What is Animal Massage?

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  • Written By: Mary McMahon
  • Edited By: O. Wallace
  • Last Modified Date: 12 December 2019
  • Copyright Protected:
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Animal massage, as you might imagine, is a form of massage therapy designed specifically for animals. Animals develop many of the same muscle strains and tension that people do, especially in the case of working animals like police dogs and horses, and massage can help address these aches and pains. Providing massage to animals can also benefit their mental health, just like with people, because contact is beneficial to mental health no matter what species is involved.

There are a number of different styles of animal massage, many of which take cues from human massage treatments. Some practitioners offer a form of acupressure for animals, for example, focusing on specific pressure points on the body to relieve disease and strain. Other practitioners may use deep tissue work on working animals to move into areas of tension and release them, while some people offer animal massage as a purely relaxing and enjoyable experience for the animal.

Just like with human massage, animal massage practitioners must learn about the specific anatomy of the animals they wish to work on. Depending on the species, the massage therapist may need to learn very gentle, minimally invasive strokes, as in the case of small animals like dogs, or the massage therapist may learn to use his or her body as a tool for horses, cattle, and other large animals.


While the concept of animal massage might seem like a recent development in a pet-crazy West, the tradition is in fact quite ancient. Cattle, for example, have historically been massaged before slaughter in several countries, or treated with massage and other pampering as part of religious rituals in India. Horses have been massaged to improve performance on the race track and in the fields for centuries, and in fact equine massage is a big business in several countries.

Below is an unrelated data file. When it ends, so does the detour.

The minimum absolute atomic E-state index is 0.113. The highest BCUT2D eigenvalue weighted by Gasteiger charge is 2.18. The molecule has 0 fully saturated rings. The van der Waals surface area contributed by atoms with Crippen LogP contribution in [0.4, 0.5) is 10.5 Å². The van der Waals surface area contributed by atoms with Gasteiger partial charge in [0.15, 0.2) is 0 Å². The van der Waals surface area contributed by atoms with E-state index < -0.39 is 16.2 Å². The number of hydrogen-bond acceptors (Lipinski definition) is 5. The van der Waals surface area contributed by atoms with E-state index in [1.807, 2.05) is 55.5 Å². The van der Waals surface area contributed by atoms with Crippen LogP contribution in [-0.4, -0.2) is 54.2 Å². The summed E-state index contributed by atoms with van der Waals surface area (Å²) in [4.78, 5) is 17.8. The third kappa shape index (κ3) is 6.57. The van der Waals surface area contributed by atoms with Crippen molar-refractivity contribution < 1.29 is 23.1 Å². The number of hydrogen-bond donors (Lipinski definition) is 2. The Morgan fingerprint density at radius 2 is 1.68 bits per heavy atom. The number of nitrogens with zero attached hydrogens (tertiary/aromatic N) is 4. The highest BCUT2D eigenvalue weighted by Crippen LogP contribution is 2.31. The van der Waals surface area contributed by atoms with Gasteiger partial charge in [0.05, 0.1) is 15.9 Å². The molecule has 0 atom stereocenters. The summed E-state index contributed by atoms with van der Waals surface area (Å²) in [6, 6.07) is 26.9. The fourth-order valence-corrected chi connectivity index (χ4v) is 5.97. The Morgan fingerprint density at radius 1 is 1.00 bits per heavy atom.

Smaller animals like cats and dogs have also been massaged for a very long time; every time someone pets an animal, he or she is tapping into the tradition of therapeutic touch. Pet owners who want to learn more specific massage techniques can go to classes which teach animal massage, showing useful points to apply pressure, areas to be avoided, and techniques which could be useful.

In some countries, offering any sort of medical treatment to animals requires training as a veterinarian, to protect animals from unscrupulous practitioners. In other regions, someone can practice animal massage with certification from a school which focuses on animal massage. When seeking out a massage practitioner for an animal, it is a good idea to start with a recommendation from a veterinarian, and to get the massage therapist's credentials. Find out where he or she trained, how extensive the training was, and how many years of experience the massage therapist has.

During a typical animal massage session, someone who knows the animal stays close by so that the animal feels comfortable. The length of the session varies; equids, for example, love massage, and they may stand patiently for over an hour while someone works on them. Cats, on the other hand, may only tolerate a 15 to 20 minute massage before becoming impatient. The practitioner tries to work within the limits of the animal's comfort zone, ensuring that the experience is restful and pleasant, rather than stressful.



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